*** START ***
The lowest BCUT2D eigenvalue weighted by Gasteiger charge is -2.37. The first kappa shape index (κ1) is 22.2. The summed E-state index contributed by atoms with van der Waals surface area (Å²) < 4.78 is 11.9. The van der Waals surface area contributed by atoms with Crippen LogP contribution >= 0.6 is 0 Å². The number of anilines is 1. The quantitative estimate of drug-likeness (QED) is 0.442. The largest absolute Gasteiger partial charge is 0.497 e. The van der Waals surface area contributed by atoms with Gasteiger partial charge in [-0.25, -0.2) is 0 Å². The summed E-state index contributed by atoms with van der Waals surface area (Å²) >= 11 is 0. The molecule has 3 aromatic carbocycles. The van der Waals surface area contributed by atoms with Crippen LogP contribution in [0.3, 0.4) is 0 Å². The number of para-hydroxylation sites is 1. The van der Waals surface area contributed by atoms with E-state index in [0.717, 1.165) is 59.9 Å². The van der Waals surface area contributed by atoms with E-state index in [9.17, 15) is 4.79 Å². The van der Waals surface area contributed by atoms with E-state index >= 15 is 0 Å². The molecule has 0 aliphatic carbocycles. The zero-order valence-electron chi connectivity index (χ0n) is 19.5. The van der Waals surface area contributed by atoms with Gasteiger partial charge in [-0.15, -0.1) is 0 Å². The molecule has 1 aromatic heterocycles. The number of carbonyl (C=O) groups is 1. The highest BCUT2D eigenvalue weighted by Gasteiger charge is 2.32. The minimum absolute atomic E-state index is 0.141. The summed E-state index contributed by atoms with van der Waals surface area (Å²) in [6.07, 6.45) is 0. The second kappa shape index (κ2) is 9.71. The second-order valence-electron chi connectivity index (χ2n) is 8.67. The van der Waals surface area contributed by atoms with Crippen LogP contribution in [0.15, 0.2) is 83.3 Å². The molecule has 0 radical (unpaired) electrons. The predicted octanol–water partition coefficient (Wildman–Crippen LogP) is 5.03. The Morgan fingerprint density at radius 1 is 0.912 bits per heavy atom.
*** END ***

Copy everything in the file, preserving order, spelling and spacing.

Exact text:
The lowest BCUT2D eigenvalue weighted by Gasteiger charge is -2.37. The first kappa shape index (κ1) is 22.2. The summed E-state index contributed by atoms with van der Waals surface area (Å²) < 4.78 is 11.9. The van der Waals surface area contributed by atoms with Crippen LogP contribution >= 0.6 is 0 Å². The number of anilines is 1. The quantitative estimate of drug-likeness (QED) is 0.442. The largest absolute Gasteiger partial charge is 0.497 e. The van der Waals surface area contributed by atoms with Gasteiger partial charge in [-0.25, -0.2) is 0 Å². The summed E-state index contributed by atoms with van der Waals surface area (Å²) >= 11 is 0. The molecule has 3 aromatic carbocycles. The van der Waals surface area contributed by atoms with Crippen LogP contribution in [0.3, 0.4) is 0 Å². The number of para-hydroxylation sites is 1. The van der Waals surface area contributed by atoms with E-state index in [0.717, 1.165) is 59.9 Å². The van der Waals surface area contributed by atoms with E-state index in [9.17, 15) is 4.79 Å². The van der Waals surface area contributed by atoms with E-state index >= 15 is 0 Å². The molecule has 0 aliphatic carbocycles. The zero-order valence-electron chi connectivity index (χ0n) is 19.5. The van der Waals surface area contributed by atoms with Gasteiger partial charge in [-0.15, -0.1) is 0 Å². The molecule has 1 aromatic heterocycles. The number of carbonyl (C=O) groups is 1. The highest BCUT2D eigenvalue weighted by Gasteiger charge is 2.32. The minimum absolute atomic E-state index is 0.141. The summed E-state index contributed by atoms with van der Waals surface area (Å²) in [6.07, 6.45) is 0. The second kappa shape index (κ2) is 9.71. The second-order valence-electron chi connectivity index (χ2n) is 8.67. The van der Waals surface area contributed by atoms with Crippen LogP contribution in [0.15, 0.2) is 83.3 Å². The molecule has 0 radical (unpaired) electrons. The predicted octanol–water partition coefficient (Wildman–Crippen LogP) is 5.03. The Morgan fingerprint density at radius 1 is 0.912 bits per heavy atom.